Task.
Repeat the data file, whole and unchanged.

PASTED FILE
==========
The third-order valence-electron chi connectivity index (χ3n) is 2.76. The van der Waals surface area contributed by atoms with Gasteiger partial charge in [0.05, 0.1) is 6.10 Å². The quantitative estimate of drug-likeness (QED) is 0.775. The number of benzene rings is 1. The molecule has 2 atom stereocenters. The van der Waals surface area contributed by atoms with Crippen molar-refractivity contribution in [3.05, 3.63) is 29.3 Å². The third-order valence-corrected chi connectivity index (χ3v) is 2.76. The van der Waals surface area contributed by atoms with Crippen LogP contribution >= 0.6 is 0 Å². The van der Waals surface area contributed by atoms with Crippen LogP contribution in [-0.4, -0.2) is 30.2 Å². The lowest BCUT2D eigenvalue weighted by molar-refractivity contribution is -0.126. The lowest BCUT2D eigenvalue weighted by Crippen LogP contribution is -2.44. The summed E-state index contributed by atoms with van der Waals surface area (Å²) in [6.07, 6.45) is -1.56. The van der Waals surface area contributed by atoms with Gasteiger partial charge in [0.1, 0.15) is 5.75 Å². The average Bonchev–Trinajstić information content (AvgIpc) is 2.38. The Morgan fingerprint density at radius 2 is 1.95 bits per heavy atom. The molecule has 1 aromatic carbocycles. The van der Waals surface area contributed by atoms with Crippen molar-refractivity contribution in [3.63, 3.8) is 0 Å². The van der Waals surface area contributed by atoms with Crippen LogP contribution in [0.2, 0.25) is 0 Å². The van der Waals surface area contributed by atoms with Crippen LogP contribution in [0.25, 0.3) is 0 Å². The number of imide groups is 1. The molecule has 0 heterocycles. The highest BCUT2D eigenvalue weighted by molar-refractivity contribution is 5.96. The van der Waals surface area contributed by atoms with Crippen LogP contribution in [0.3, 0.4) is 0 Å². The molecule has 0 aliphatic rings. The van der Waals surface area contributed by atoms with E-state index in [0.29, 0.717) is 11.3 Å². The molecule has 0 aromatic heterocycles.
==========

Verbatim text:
The third-order valence-electron chi connectivity index (χ3n) is 2.76. The van der Waals surface area contributed by atoms with Gasteiger partial charge in [0.05, 0.1) is 6.10 Å². The quantitative estimate of drug-likeness (QED) is 0.775. The number of benzene rings is 1. The molecule has 2 atom stereocenters. The van der Waals surface area contributed by atoms with Crippen molar-refractivity contribution in [3.05, 3.63) is 29.3 Å². The third-order valence-corrected chi connectivity index (χ3v) is 2.76. The van der Waals surface area contributed by atoms with Crippen LogP contribution >= 0.6 is 0 Å². The van der Waals surface area contributed by atoms with Crippen LogP contribution in [-0.4, -0.2) is 30.2 Å². The lowest BCUT2D eigenvalue weighted by molar-refractivity contribution is -0.126. The lowest BCUT2D eigenvalue weighted by Crippen LogP contribution is -2.44. The summed E-state index contributed by atoms with van der Waals surface area (Å²) in [6.07, 6.45) is -1.56. The van der Waals surface area contributed by atoms with Gasteiger partial charge in [0.1, 0.15) is 5.75 Å². The average Bonchev–Trinajstić information content (AvgIpc) is 2.38. The Morgan fingerprint density at radius 2 is 1.95 bits per heavy atom. The molecule has 1 aromatic carbocycles. The van der Waals surface area contributed by atoms with Crippen molar-refractivity contribution in [3.63, 3.8) is 0 Å². The van der Waals surface area contributed by atoms with Crippen LogP contribution in [0.2, 0.25) is 0 Å². The van der Waals surface area contributed by atoms with Crippen LogP contribution in [0.25, 0.3) is 0 Å². The number of imide groups is 1. The molecule has 0 heterocycles. The highest BCUT2D eigenvalue weighted by molar-refractivity contribution is 5.96. The van der Waals surface area contributed by atoms with Crippen LogP contribution in [0.3, 0.4) is 0 Å². The molecule has 0 aliphatic rings. The van der Waals surface area contributed by atoms with E-state index in [0.29, 0.717) is 11.3 Å². The molecule has 0 aromatic heterocycles.